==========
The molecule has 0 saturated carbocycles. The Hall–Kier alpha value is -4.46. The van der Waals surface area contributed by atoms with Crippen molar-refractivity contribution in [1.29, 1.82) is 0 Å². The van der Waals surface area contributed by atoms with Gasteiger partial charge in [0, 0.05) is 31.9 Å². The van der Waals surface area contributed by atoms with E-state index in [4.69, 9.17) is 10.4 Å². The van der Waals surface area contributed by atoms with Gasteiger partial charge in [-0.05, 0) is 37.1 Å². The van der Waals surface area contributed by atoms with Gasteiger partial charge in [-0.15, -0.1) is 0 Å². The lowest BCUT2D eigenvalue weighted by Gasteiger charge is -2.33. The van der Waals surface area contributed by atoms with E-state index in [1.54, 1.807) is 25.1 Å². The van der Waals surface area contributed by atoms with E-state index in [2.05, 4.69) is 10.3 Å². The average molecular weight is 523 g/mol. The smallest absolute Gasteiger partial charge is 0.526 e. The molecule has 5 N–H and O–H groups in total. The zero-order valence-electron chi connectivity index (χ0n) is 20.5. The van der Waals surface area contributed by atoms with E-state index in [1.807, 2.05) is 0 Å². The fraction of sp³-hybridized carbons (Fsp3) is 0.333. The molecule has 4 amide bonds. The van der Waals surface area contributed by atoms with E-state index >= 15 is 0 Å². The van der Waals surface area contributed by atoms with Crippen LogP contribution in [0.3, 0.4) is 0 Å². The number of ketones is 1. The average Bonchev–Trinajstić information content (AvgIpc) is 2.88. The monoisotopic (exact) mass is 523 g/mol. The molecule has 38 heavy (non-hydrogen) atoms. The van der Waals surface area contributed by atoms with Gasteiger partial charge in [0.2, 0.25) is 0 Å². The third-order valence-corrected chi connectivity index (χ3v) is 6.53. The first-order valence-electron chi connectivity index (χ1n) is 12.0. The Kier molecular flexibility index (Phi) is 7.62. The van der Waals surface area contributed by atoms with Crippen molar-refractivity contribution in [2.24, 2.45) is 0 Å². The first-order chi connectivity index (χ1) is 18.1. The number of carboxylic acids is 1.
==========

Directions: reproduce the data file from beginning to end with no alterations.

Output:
The molecule has 0 saturated carbocycles. The Hall–Kier alpha value is -4.46. The van der Waals surface area contributed by atoms with Crippen molar-refractivity contribution in [1.29, 1.82) is 0 Å². The van der Waals surface area contributed by atoms with Gasteiger partial charge in [0, 0.05) is 31.9 Å². The van der Waals surface area contributed by atoms with E-state index in [4.69, 9.17) is 10.4 Å². The van der Waals surface area contributed by atoms with Gasteiger partial charge in [-0.05, 0) is 37.1 Å². The van der Waals surface area contributed by atoms with Gasteiger partial charge in [-0.15, -0.1) is 0 Å². The lowest BCUT2D eigenvalue weighted by Gasteiger charge is -2.33. The van der Waals surface area contributed by atoms with E-state index in [1.54, 1.807) is 25.1 Å². The van der Waals surface area contributed by atoms with E-state index in [2.05, 4.69) is 10.3 Å². The average molecular weight is 523 g/mol. The smallest absolute Gasteiger partial charge is 0.526 e. The molecule has 5 N–H and O–H groups in total. The zero-order valence-electron chi connectivity index (χ0n) is 20.5. The van der Waals surface area contributed by atoms with E-state index in [1.807, 2.05) is 0 Å². The fraction of sp³-hybridized carbons (Fsp3) is 0.333. The molecule has 4 amide bonds. The van der Waals surface area contributed by atoms with E-state index >= 15 is 0 Å². The van der Waals surface area contributed by atoms with Crippen LogP contribution in [0.3, 0.4) is 0 Å². The number of ketones is 1. The average Bonchev–Trinajstić information content (AvgIpc) is 2.88. The monoisotopic (exact) mass is 523 g/mol. The molecule has 38 heavy (non-hydrogen) atoms. The van der Waals surface area contributed by atoms with Gasteiger partial charge in [0.2, 0.25) is 0 Å². The third-order valence-corrected chi connectivity index (χ3v) is 6.53. The first-order valence-electron chi connectivity index (χ1n) is 12.0. The Kier molecular flexibility index (Phi) is 7.62. The van der Waals surface area contributed by atoms with Crippen molar-refractivity contribution in [2.24, 2.45) is 0 Å². The first-order chi connectivity index (χ1) is 18.1. The number of carboxylic acids is 1.